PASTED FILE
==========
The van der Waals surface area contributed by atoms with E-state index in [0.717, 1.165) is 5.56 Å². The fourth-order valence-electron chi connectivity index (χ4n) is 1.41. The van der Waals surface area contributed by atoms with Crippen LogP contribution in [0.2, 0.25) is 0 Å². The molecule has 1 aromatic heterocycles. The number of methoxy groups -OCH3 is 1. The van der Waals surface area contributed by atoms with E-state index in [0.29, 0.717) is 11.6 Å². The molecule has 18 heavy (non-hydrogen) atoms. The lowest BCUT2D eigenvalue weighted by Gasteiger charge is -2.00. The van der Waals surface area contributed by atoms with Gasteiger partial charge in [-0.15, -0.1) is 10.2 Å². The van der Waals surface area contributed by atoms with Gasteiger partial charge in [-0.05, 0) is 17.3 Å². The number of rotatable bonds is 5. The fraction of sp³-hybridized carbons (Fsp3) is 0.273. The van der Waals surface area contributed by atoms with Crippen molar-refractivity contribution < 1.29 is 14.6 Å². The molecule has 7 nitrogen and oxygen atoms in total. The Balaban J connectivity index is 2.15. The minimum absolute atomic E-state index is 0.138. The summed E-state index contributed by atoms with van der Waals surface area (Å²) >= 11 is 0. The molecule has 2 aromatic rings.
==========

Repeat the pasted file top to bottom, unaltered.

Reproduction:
The van der Waals surface area contributed by atoms with E-state index in [0.717, 1.165) is 5.56 Å². The fourth-order valence-electron chi connectivity index (χ4n) is 1.41. The van der Waals surface area contributed by atoms with Crippen LogP contribution in [0.2, 0.25) is 0 Å². The molecule has 1 aromatic heterocycles. The number of methoxy groups -OCH3 is 1. The van der Waals surface area contributed by atoms with E-state index in [0.29, 0.717) is 11.6 Å². The molecule has 18 heavy (non-hydrogen) atoms. The lowest BCUT2D eigenvalue weighted by Gasteiger charge is -2.00. The van der Waals surface area contributed by atoms with Gasteiger partial charge in [-0.15, -0.1) is 10.2 Å². The van der Waals surface area contributed by atoms with Gasteiger partial charge in [-0.05, 0) is 17.3 Å². The number of rotatable bonds is 5. The fraction of sp³-hybridized carbons (Fsp3) is 0.273. The van der Waals surface area contributed by atoms with Crippen molar-refractivity contribution < 1.29 is 14.6 Å². The molecule has 7 nitrogen and oxygen atoms in total. The Balaban J connectivity index is 2.15. The minimum absolute atomic E-state index is 0.138. The summed E-state index contributed by atoms with van der Waals surface area (Å²) >= 11 is 0. The molecule has 2 aromatic rings.